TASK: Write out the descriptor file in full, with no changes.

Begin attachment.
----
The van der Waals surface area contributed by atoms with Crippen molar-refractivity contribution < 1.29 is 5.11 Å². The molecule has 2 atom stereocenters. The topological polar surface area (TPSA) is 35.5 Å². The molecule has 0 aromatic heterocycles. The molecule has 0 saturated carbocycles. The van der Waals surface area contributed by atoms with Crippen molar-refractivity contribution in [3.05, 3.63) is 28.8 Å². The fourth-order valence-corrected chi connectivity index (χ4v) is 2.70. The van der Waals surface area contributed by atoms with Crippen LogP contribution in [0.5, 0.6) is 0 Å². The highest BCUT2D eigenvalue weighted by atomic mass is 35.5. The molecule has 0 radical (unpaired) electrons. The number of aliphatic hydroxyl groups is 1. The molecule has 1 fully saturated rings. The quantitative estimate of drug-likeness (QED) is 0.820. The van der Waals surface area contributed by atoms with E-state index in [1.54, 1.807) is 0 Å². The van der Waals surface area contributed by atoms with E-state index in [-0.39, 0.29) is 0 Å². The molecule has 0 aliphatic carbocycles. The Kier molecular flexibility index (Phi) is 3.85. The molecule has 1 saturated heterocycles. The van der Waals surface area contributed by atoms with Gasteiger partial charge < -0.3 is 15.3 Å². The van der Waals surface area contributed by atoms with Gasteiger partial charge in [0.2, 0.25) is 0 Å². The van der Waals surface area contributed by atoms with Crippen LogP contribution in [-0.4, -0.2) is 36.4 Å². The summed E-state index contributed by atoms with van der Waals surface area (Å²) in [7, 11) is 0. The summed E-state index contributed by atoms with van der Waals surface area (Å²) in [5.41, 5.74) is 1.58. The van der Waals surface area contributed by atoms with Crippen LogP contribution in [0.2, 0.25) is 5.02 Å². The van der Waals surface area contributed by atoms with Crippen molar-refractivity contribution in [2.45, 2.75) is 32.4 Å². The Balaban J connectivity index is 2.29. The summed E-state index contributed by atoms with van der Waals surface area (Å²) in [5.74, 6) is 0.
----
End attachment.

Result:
The van der Waals surface area contributed by atoms with Crippen molar-refractivity contribution < 1.29 is 5.11 Å². The molecule has 2 atom stereocenters. The topological polar surface area (TPSA) is 35.5 Å². The molecule has 0 aromatic heterocycles. The molecule has 0 saturated carbocycles. The van der Waals surface area contributed by atoms with Crippen molar-refractivity contribution in [3.05, 3.63) is 28.8 Å². The fourth-order valence-corrected chi connectivity index (χ4v) is 2.70. The van der Waals surface area contributed by atoms with Crippen LogP contribution in [0.5, 0.6) is 0 Å². The highest BCUT2D eigenvalue weighted by atomic mass is 35.5. The molecule has 0 radical (unpaired) electrons. The number of aliphatic hydroxyl groups is 1. The molecule has 1 fully saturated rings. The quantitative estimate of drug-likeness (QED) is 0.820. The van der Waals surface area contributed by atoms with E-state index in [1.54, 1.807) is 0 Å². The van der Waals surface area contributed by atoms with E-state index in [-0.39, 0.29) is 0 Å². The molecule has 0 aliphatic carbocycles. The Kier molecular flexibility index (Phi) is 3.85. The molecule has 1 saturated heterocycles. The van der Waals surface area contributed by atoms with Gasteiger partial charge < -0.3 is 15.3 Å². The van der Waals surface area contributed by atoms with Gasteiger partial charge in [0.2, 0.25) is 0 Å². The van der Waals surface area contributed by atoms with Crippen LogP contribution in [-0.4, -0.2) is 36.4 Å². The summed E-state index contributed by atoms with van der Waals surface area (Å²) in [7, 11) is 0. The summed E-state index contributed by atoms with van der Waals surface area (Å²) in [5.41, 5.74) is 1.58. The van der Waals surface area contributed by atoms with Crippen LogP contribution in [0.2, 0.25) is 5.02 Å². The van der Waals surface area contributed by atoms with Crippen molar-refractivity contribution in [2.45, 2.75) is 32.4 Å². The Balaban J connectivity index is 2.29. The summed E-state index contributed by atoms with van der Waals surface area (Å²) in [5.74, 6) is 0.